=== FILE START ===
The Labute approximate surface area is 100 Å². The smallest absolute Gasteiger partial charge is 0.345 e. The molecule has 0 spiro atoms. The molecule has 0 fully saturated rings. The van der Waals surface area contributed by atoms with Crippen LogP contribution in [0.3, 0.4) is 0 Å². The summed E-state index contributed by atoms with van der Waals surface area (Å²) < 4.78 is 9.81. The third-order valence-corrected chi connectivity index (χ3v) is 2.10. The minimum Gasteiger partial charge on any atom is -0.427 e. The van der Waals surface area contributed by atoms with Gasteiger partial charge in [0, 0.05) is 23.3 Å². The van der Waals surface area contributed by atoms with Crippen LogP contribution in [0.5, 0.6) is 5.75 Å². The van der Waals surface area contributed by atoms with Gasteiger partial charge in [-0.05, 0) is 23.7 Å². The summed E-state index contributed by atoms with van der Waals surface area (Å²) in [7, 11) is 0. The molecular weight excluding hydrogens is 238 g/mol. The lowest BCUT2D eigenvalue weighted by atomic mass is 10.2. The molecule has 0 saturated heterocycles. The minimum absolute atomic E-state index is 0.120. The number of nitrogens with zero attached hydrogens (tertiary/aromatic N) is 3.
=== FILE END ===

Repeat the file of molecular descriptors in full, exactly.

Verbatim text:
The Labute approximate surface area is 100 Å². The smallest absolute Gasteiger partial charge is 0.345 e. The molecule has 0 spiro atoms. The molecule has 0 fully saturated rings. The van der Waals surface area contributed by atoms with Crippen LogP contribution in [0.3, 0.4) is 0 Å². The summed E-state index contributed by atoms with van der Waals surface area (Å²) < 4.78 is 9.81. The third-order valence-corrected chi connectivity index (χ3v) is 2.10. The minimum Gasteiger partial charge on any atom is -0.427 e. The van der Waals surface area contributed by atoms with Gasteiger partial charge in [0, 0.05) is 23.3 Å². The van der Waals surface area contributed by atoms with Crippen LogP contribution in [0.5, 0.6) is 5.75 Å². The van der Waals surface area contributed by atoms with Gasteiger partial charge in [-0.05, 0) is 23.7 Å². The summed E-state index contributed by atoms with van der Waals surface area (Å²) in [7, 11) is 0. The molecular weight excluding hydrogens is 238 g/mol. The lowest BCUT2D eigenvalue weighted by atomic mass is 10.2. The molecule has 0 saturated heterocycles. The minimum absolute atomic E-state index is 0.120. The number of nitrogens with zero attached hydrogens (tertiary/aromatic N) is 3.